Google
Friday 
January 18, 2019 

AmosWEB means Economics with a Touch of Whimsy!

AmosWEBWEB*pediaGLOSS*aramaECON*worldCLASS*portalQUIZ*tasticPED GuideXtra CrediteTutorA*PLS
RELATIVE POVERTY LEVEL: The amount of income a person or family needs to purchase a relative amount of basic necessities of life. These basic necessities are identified relative to the current structure of society and the economy. For example, while a refrigerator would be a basic necessity for someone living in the our modern U.S. economy, it probably would not be consider a necessity for nomads of sub-Saharan Africa or aborigines of Australia.

Visit the GLOSS*arama

Most Viewed (Number) Visit the WEB*pedia

Lesson 10: Gross Domestic Product | Unit 1: Measuring Production Page: 3 of 25

Topic: Final Goods and Services <=PAGE BACK | PAGE NEXT=>

A second phrase to highlight is 'final goods and services'.
  • Production generally involves several intermediate steps which involves market exchanges of intermediate goods. GDP measures only the market value of final goods.
  • The cost of intermediate goods is already included in the price and thus the market value of finished product when sold to final users.
  • To avoid double counting, GDP does not separately include the market value of any intermediate goods.
Final goods are those reaching their final user and include: household consumption, business investment in capital, government purchases, and exports.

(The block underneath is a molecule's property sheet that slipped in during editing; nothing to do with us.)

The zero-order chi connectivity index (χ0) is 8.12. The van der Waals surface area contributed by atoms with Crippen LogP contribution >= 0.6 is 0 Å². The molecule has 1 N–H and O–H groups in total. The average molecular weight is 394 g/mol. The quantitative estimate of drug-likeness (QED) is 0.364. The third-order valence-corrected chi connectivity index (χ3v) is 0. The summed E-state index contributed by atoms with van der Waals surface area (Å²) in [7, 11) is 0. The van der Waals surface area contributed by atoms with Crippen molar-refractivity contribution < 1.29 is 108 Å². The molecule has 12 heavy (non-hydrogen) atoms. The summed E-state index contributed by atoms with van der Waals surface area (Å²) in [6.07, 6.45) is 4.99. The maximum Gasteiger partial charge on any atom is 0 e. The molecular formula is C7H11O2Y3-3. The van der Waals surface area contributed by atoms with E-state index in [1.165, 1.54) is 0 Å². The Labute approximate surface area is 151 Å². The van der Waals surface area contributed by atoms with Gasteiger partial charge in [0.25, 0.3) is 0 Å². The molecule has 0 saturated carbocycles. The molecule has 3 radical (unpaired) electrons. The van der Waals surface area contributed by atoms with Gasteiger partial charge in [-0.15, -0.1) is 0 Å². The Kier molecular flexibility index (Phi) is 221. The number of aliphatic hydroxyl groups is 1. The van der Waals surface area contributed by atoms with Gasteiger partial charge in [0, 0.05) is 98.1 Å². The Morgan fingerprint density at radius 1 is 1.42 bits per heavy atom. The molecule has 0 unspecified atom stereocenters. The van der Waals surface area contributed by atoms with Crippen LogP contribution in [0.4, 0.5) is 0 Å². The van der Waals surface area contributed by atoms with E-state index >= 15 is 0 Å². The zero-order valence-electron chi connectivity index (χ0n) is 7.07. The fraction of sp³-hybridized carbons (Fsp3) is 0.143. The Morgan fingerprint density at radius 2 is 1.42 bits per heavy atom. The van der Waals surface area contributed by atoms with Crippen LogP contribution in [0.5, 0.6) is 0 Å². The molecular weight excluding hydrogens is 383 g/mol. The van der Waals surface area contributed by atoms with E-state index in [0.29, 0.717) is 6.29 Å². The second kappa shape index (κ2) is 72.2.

Course Home | Lesson Menu | Page Back | Page Next

CONSUMPTION RIVALRY

Whether or not the consumption of a particular good by one person prevents simultaneous consumption by another person. In other words, does consumption impose an opportunity cost on others. Rival consumption occurs if the consumption by one imposes an opportunity cost on others because others are prevented from consuming the good. Nonrival consumption occurs if the consumption by one does not impose an opportunity cost on others because others are not prevented from consuming the good. When combined with nonpayer excludability, the result is four alternative types of goods -- private, public, common-property, and near-public.

Complete Entry | Visit the WEB*pedia


APLS

ORANGE REBELOON
[What's This?]

Today, you are likely to spend a great deal of time flipping through mail order catalogs wanting to buy either a Boston Red Sox baseball cap or a square lamp shade with frills along the bottom. Be on the lookout for deranged pelicans.
Your Complete Scope

This isn't me! What am I?

A lump of pure gold the size of a matchbox can be flattened into a sheet the size of a tennis court!
"Twenty years from now you will be more disappointed by the things that you didn't do than by the ones you did do. So throw off the bowlines. Sail away from the safe harbor. Catch the trade winds in your sails. Explore. Dream. Discover."

-- Mark Twain

GARCH
Generalized Autoregressive Conditional Heteroskedasticity
A PEDestrian's Guide
Xtra Credit
Tell us what you think about AmosWEB. Like what you see? Have suggestions for improvements? Let us know. Click the User Feedback link.

User Feedback



| AmosWEB | WEB*pedia | GLOSS*arama | ECON*world | CLASS*portal | QUIZ*tastic | PED Guide | Xtra Credit | eTutor | A*PLS |
| About Us | Terms of Use | Privacy Statement |

Thanks for visiting AmosWEB
Copyright ©2000-2019 AmosWEB*LLC
Send comments or questions to: WebMaster